Is Bagram the New Guantanamo? And why did the US adopt effects-based extraterritorial jurisdiction when our partners did not?

by Kal Raustiala


Roger raises an important issue with regard to the landmark 2008 decision in Boumediene v. Bush . Is that case in effect limited to its facts because of the unique qualities of Guantanamo? Or does the logic extend elsewhere? The obvious focus going forward is Bagram Air Base in Afghanistan. Bagram holds many more detainees than does GTMO and, given the continuing war against al Qaeda and the planned closure of GTMO, is likely to have new inmates arriving in the future.

The issue of Boumediene’s applicability to Bagram recently arose (as my book was going to print) in the case of Maqaleh v. Gates. (Those wanting a longer discussion of the case can see my short essay in the ASIL Insights series, at The bottom line is that at least one federal judge has applied the Boumediene framework to Bagram and found that the constitutional right to habeas does apply to at least some, non-Afghani, detainees held there. Animating the decision was the concern raised by the majority in Boumediene that the executive not be given the ability (and incentive) to evade constitutional strictures simply by choosing the location of detention. This, of course, was Hugo Black’s prescient concern in his dissent in Johnson v. Eisentrager, the 1950 case that was relied upon so heavily by the Bush Administration in the years after 9/11.

Let me also briefly note Bill Dodge’s argument about the rise of effects-based extraterritoriality. The presence of foreign assets in the US is definitely a key factor in the success of this approach, and that presence is in turn a function of the huge American market. So I think Bill is right to highlight this, and probably I should have underscored it even more. However, foreign assets have been present in the US for a long time, so (as Bill is aware) this is not really a primary motivator behind the creation of effects jurisdiction; it is instead a permissive cause.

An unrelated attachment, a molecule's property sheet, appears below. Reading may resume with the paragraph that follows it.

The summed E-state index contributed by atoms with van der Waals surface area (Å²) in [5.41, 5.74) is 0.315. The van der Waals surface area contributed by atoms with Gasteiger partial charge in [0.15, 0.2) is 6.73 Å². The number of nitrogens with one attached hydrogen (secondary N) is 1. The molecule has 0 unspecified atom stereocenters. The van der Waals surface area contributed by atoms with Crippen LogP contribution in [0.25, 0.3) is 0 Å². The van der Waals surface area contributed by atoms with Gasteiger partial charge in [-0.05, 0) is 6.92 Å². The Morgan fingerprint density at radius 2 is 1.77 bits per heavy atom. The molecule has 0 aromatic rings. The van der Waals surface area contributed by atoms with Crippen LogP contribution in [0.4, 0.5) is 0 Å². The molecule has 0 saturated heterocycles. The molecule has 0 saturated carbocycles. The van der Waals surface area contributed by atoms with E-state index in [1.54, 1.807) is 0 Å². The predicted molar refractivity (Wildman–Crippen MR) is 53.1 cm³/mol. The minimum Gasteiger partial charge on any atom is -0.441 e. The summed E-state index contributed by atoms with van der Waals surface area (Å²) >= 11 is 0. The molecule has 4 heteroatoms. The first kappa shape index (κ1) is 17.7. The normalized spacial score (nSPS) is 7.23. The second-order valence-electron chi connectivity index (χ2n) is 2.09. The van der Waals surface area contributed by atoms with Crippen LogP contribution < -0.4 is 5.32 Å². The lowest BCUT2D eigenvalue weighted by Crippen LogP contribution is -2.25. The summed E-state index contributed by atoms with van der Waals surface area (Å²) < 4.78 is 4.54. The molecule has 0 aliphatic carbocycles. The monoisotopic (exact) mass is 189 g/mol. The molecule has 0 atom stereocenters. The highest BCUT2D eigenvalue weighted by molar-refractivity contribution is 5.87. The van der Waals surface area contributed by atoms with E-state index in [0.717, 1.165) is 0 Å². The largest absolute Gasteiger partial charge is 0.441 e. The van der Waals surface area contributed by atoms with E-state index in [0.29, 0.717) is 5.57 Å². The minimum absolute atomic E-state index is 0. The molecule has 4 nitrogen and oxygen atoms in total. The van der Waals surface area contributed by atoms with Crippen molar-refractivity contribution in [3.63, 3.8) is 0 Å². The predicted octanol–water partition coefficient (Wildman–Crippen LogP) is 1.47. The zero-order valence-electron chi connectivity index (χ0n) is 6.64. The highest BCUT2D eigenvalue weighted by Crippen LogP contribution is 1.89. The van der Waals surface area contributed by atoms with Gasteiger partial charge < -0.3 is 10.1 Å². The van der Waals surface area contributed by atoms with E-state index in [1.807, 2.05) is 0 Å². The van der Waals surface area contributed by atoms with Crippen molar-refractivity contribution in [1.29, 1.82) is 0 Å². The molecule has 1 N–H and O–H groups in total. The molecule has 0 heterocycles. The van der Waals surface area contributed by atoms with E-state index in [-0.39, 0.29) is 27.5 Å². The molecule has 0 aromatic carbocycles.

Does this factor explain why other nations, like the UK, trailed the US in adopting this approach to extraterritoriality? The answer would require more empirical work, but it was certainly true that there was substantial foreign investment in places like Britain and France. To be sure, the US was a major player in the global economy in the postwar era. Yet within a few years time the devastated economies of Europe were producing again and they recovered their footing fairly quickly. So I have some doubts about whether this factor was really significant.


Constitutional Domain and the Court

by Tim Zick

In reading Kal’s description of territoriality’s ebb and flow, I was particularly interested in the evolution in judicial thinking with regard to constitutional scope or domain.  His description of the path from In re Ross, which stated emphatically that the Constitution does not follow the flag, to Reid and Boumediene, which give some extra-territorial force to the Bill of Rights and other constitutional guarantees, is excellent.  The evolution has obviously been gradual, even glacial.  Within this narrative, there are some fascinating examples of courts dramatically pushing constitutional boundaries outward, including the United States Court for Berlin’s (post-Reid but pre-Verdugo) application of the right to jury trial to an alien outside U.S. borders (a story engagingly told on pp. 151-53).  There have also been some relatively recent lower court decisions that expanded the territorial scope of constitutional rights.  But in the Supreme Court, there has been very little expansion of the Constitution’s domain over time.  This is so despite the fact that the evolutionary path cuts across some periods associated with an active and rights-enforcing judiciary, and despite the fact that American power has expanded dramatically in geographic terms. 

Even more remarkable than the lack of expansion has been the lack of constitutional clarity.  Although the scope of extraterritoriality in the statutory context seems now to be well settled, a great deal of confusion and uncertainty remains in the constitutional context.  As Kal correctly states, “[t]he courts of the United States rarely give a big answer when a smaller answer will suffice.”  (243)  Judicial minimalism is certainly a partial explanation.  But I wonder why, in more specific terms, the Court has had such a devil of a time historically with questions of constitutional domain.  Try explaining the Constitution’s extraterritorial scope to a relative, or a student, and you will quickly find yourself hedging and qualifying.  Verdugo offers multiple approaches.  Boumediene actually may leave more questions unanswered than it answers, and may ultimately tell us next to nothing about the Constitution’s domain.  If so, this will essentially leave us with Reid and Verdugo (and the puzzles of the Insular Cases).  Are territorial domain issues simply more difficult and sensitive than other constitutional questions?  Are the stakes simply higher?  Is the Court uncertain of its expertise, or its competence to fashion some workable rule?  Has it been waiting for some political judgment or settlement?